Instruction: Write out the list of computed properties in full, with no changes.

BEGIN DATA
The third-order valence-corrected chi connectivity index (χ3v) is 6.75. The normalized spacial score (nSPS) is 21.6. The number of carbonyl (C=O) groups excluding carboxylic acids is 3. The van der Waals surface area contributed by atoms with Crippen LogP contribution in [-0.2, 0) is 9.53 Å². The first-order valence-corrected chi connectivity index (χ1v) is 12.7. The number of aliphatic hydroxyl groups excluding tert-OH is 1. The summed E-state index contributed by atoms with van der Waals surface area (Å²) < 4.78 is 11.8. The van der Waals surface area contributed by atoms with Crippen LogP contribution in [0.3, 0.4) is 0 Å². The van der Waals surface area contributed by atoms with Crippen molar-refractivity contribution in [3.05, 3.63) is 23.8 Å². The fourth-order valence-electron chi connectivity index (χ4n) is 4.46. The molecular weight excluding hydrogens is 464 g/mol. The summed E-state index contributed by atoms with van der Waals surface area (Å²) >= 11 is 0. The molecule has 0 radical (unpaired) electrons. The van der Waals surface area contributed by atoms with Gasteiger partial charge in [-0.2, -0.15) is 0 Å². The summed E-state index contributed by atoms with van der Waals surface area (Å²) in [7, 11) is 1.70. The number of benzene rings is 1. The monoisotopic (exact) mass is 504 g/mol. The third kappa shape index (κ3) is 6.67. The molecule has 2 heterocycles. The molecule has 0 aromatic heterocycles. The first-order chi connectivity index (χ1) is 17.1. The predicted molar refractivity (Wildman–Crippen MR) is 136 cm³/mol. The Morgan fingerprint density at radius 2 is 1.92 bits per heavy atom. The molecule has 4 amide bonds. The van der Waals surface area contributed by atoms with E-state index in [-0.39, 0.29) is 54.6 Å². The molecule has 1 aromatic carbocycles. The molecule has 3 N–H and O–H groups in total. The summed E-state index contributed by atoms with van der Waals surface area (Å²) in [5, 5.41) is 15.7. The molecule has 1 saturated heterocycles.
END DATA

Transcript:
The third-order valence-corrected chi connectivity index (χ3v) is 6.75. The normalized spacial score (nSPS) is 21.6. The number of carbonyl (C=O) groups excluding carboxylic acids is 3. The van der Waals surface area contributed by atoms with Crippen LogP contribution in [-0.2, 0) is 9.53 Å². The first-order valence-corrected chi connectivity index (χ1v) is 12.7. The number of aliphatic hydroxyl groups excluding tert-OH is 1. The summed E-state index contributed by atoms with van der Waals surface area (Å²) < 4.78 is 11.8. The van der Waals surface area contributed by atoms with Crippen LogP contribution in [0.3, 0.4) is 0 Å². The van der Waals surface area contributed by atoms with Crippen molar-refractivity contribution in [3.05, 3.63) is 23.8 Å². The fourth-order valence-electron chi connectivity index (χ4n) is 4.46. The molecular weight excluding hydrogens is 464 g/mol. The summed E-state index contributed by atoms with van der Waals surface area (Å²) >= 11 is 0. The molecule has 0 radical (unpaired) electrons. The van der Waals surface area contributed by atoms with Gasteiger partial charge in [-0.2, -0.15) is 0 Å². The summed E-state index contributed by atoms with van der Waals surface area (Å²) in [7, 11) is 1.70. The number of benzene rings is 1. The monoisotopic (exact) mass is 504 g/mol. The third kappa shape index (κ3) is 6.67. The molecule has 2 heterocycles. The molecule has 0 aromatic heterocycles. The first-order chi connectivity index (χ1) is 17.1. The predicted molar refractivity (Wildman–Crippen MR) is 136 cm³/mol. The Morgan fingerprint density at radius 2 is 1.92 bits per heavy atom. The molecule has 4 amide bonds. The van der Waals surface area contributed by atoms with E-state index in [-0.39, 0.29) is 54.6 Å². The molecule has 1 aromatic carbocycles. The molecule has 3 N–H and O–H groups in total. The summed E-state index contributed by atoms with van der Waals surface area (Å²) in [5, 5.41) is 15.7. The molecule has 1 saturated heterocycles.